Now in order to determine the angle and force necessary to trigger an action potential in the Venus flytrap, the scientists replaced the ants with computer-controlled micro-manipulators equipped with special force transducers. After the micro-manipulators had been deposited on the trigger hairs, the deflection angle was varied progressively. “We were surprised to find that our voltage detectors already recorded an action potential at a deflection of around 2.9 degrees,” says Dr Sönke Scherzer, lead author of the study and a scientist in Professor Hedrich’s department. This means that the Venus flytrap already detects the weakest contact with a leaf-cutting ant.
A trap for each fly size
An ant or housefly creates a force when walking which is approximately equivalent to its body weight. So a fly weighing ten milligrams is capable of generating 100 micronewtons, a force that is easily sufficient to excite a large trap. However, if a mosquito weighing just three milligrams ends up in such a large trap, the trigger hairs will not be deflected.
But since a mosquito, too, can be an important source of nutrients, the Venus flytrap has also developed smaller traps during the course of evolution. These mini-traps also respond to the smaller forces generated by the lightweight mosquito. “This trap-size-based sensitivity of the trigger hairs is crucial for the economic efficiency of the traps,” Professor Hedrich explains. After all, it costs the plant much more energy to reopen a large trap than a small one. “If underweight, low-nutrient prey insects were able to trigger large traps, the cost-benefit ratio would turn out negative and the Venus flytrap would slowly starve in the worst case,” Professor Hedrich explains.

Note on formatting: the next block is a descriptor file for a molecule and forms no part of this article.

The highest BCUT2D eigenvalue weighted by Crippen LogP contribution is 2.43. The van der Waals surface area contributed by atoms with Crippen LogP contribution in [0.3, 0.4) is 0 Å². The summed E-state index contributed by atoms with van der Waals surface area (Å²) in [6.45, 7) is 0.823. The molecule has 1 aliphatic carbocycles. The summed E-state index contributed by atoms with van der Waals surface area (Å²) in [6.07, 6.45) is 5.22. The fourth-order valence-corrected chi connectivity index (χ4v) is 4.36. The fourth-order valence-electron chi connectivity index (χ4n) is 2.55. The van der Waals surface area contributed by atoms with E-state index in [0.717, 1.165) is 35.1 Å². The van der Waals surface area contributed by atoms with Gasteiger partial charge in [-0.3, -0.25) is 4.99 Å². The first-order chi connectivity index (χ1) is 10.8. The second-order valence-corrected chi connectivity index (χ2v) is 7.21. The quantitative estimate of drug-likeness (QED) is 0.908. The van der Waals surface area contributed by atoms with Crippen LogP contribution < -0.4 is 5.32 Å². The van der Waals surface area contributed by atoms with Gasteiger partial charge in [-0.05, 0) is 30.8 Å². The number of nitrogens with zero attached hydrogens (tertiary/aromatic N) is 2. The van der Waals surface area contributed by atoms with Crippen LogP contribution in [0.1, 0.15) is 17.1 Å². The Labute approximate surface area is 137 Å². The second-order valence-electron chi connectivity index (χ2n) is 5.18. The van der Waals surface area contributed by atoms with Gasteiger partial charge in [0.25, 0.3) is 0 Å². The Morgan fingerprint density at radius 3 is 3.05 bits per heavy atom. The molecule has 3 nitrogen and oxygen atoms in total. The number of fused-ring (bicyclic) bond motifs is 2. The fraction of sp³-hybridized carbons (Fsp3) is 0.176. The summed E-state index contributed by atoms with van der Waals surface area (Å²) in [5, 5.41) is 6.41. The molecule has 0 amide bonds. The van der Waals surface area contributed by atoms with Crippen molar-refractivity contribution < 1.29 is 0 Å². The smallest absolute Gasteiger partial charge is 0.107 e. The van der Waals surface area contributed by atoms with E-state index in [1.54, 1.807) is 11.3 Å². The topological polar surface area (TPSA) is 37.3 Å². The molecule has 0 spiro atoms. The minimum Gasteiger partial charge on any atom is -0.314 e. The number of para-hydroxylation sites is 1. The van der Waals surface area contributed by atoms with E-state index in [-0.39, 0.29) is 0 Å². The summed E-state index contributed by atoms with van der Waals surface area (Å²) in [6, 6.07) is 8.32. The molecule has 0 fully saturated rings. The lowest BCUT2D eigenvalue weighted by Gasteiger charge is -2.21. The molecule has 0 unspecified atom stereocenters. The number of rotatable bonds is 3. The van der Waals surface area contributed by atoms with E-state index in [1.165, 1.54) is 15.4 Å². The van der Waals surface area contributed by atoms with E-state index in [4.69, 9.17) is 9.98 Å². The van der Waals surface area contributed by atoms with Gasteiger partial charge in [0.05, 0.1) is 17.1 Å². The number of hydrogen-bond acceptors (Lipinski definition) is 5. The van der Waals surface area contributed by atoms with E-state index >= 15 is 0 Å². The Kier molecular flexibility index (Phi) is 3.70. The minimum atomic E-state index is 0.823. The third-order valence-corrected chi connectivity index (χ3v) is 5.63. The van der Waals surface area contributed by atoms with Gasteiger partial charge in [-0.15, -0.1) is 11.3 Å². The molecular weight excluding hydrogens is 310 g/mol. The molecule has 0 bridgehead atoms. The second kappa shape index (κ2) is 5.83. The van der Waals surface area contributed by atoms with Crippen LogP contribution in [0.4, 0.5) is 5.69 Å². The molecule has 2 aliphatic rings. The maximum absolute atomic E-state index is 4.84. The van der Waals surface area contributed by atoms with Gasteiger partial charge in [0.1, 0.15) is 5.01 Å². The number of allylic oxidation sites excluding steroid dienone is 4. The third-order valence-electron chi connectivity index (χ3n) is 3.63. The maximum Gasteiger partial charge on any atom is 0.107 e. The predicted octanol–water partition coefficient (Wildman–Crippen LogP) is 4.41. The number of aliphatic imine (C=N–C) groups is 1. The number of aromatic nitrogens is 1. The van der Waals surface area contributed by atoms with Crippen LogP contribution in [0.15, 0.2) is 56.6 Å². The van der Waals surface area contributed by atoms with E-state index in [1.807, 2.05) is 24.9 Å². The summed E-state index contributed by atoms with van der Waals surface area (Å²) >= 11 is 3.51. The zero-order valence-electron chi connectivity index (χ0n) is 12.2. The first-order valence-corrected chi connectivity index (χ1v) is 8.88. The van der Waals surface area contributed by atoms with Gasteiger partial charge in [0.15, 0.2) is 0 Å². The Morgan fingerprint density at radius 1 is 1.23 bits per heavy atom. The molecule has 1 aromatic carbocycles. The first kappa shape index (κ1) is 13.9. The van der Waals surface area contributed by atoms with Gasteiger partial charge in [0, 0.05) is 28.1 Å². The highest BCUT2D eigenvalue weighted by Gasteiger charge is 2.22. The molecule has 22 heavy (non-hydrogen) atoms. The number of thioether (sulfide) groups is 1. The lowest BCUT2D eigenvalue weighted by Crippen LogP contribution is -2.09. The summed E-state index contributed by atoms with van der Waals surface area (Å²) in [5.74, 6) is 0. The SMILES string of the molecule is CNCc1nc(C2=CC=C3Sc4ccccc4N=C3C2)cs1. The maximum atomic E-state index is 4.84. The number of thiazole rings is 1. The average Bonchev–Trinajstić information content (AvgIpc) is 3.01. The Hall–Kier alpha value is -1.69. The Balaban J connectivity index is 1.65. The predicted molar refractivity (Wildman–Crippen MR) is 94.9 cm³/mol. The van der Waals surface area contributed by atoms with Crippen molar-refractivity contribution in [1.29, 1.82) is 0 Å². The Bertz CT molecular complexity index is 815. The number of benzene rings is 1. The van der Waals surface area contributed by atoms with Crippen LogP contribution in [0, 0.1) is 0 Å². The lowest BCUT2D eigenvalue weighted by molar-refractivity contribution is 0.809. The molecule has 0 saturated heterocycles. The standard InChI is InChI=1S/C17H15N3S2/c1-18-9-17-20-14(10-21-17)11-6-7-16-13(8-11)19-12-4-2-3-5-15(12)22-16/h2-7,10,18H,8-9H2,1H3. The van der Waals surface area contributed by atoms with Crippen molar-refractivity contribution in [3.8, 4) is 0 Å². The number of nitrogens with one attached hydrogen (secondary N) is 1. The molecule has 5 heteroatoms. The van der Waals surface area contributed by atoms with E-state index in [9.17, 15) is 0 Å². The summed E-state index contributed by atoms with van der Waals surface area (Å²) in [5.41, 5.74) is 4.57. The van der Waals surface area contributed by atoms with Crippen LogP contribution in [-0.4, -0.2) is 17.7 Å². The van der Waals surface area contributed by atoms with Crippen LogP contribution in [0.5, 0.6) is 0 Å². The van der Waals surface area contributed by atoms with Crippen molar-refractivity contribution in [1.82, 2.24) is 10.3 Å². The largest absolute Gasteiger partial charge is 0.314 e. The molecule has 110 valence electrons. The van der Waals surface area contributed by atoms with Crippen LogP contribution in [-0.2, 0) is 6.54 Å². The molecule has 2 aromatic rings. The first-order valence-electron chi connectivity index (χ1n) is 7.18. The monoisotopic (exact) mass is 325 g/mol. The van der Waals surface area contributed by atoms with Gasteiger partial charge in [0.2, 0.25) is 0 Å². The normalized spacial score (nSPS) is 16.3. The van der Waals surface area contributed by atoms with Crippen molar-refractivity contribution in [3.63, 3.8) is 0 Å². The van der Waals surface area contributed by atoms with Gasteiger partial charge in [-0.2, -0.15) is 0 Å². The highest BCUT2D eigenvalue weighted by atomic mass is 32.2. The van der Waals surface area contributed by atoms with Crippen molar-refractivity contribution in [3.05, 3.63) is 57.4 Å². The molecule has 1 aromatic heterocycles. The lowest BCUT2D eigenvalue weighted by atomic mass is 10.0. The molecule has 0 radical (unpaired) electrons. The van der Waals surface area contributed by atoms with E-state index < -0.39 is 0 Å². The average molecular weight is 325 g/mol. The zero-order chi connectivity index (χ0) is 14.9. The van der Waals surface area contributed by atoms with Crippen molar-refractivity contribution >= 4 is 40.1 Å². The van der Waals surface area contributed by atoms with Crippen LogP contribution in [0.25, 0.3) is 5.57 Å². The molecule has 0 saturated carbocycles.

When trigger hairs get weary
Once the trap has closed, the insect prey usually does not just accept its fate. Instead it struggles and tries to escape. In its panic, it constantly touches the tactile hairs, triggering up to 100 action potentials in two hours. According to Professor Hedrich, the Venus flytrap takes into account these electrical signals and initiates a corresponding response that ranges from the production and excretion of digestive enzymes to taking up the nutrients from the decomposed prey.
The scientists conducted another experiment to determine how often a single trigger hair can be stimulated within one hour. The result: “From a frequency of a tenth of a hertz, that is one stimulation every ten seconds, the trigger hair starts to exhibit signs of fatigue,” says Sönke Scherzer. At higher frequencies, an action potential was no longer triggered each time a tactile hair is stimulated and eventually the electrical events did not take place at all. When the scientists interrupted the repeated stimulation sequence for a minute, the hair fully regained its mechano-electrical properties.
Sensory cells under the microscope
To build on this research, the researchers aim to find out how the flytrap counts and why the tactile hair stops responding when stimulated at high frequency. For this purpose, they will isolate the trigger hairs and sensory cells and determine a number of properties such as the fatigue and recovery of the ion channels that convert the tactile stimulus to an electrical event.